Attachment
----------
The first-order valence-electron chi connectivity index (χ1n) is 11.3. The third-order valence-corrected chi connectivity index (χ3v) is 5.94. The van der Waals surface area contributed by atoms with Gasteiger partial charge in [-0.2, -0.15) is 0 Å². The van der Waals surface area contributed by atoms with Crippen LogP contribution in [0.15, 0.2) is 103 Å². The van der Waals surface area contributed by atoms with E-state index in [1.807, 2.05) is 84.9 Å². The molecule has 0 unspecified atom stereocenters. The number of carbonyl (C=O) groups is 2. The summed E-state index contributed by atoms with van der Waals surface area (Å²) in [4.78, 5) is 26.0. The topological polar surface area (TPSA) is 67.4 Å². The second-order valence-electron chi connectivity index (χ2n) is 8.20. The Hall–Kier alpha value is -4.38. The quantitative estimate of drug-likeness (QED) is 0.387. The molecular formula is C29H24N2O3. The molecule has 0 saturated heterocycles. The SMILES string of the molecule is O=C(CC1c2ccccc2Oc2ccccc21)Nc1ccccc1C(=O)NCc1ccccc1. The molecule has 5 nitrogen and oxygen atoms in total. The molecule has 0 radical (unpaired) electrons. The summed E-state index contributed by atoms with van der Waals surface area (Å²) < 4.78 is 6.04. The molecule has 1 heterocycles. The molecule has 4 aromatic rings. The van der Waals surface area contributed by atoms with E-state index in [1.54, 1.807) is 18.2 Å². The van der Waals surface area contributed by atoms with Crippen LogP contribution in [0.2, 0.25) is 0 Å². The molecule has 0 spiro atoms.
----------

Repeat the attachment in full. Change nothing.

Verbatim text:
The first-order valence-electron chi connectivity index (χ1n) is 11.3. The third-order valence-corrected chi connectivity index (χ3v) is 5.94. The van der Waals surface area contributed by atoms with Gasteiger partial charge in [-0.2, -0.15) is 0 Å². The van der Waals surface area contributed by atoms with Crippen LogP contribution in [0.15, 0.2) is 103 Å². The van der Waals surface area contributed by atoms with E-state index in [1.807, 2.05) is 84.9 Å². The molecule has 0 unspecified atom stereocenters. The number of carbonyl (C=O) groups is 2. The summed E-state index contributed by atoms with van der Waals surface area (Å²) in [4.78, 5) is 26.0. The topological polar surface area (TPSA) is 67.4 Å². The second-order valence-electron chi connectivity index (χ2n) is 8.20. The Hall–Kier alpha value is -4.38. The quantitative estimate of drug-likeness (QED) is 0.387. The molecular formula is C29H24N2O3. The molecule has 0 saturated heterocycles. The SMILES string of the molecule is O=C(CC1c2ccccc2Oc2ccccc21)Nc1ccccc1C(=O)NCc1ccccc1. The molecule has 5 nitrogen and oxygen atoms in total. The molecule has 0 radical (unpaired) electrons. The summed E-state index contributed by atoms with van der Waals surface area (Å²) < 4.78 is 6.04. The molecule has 1 heterocycles. The molecule has 4 aromatic rings. The van der Waals surface area contributed by atoms with E-state index in [1.54, 1.807) is 18.2 Å². The van der Waals surface area contributed by atoms with Crippen LogP contribution in [0.2, 0.25) is 0 Å². The molecule has 0 spiro atoms.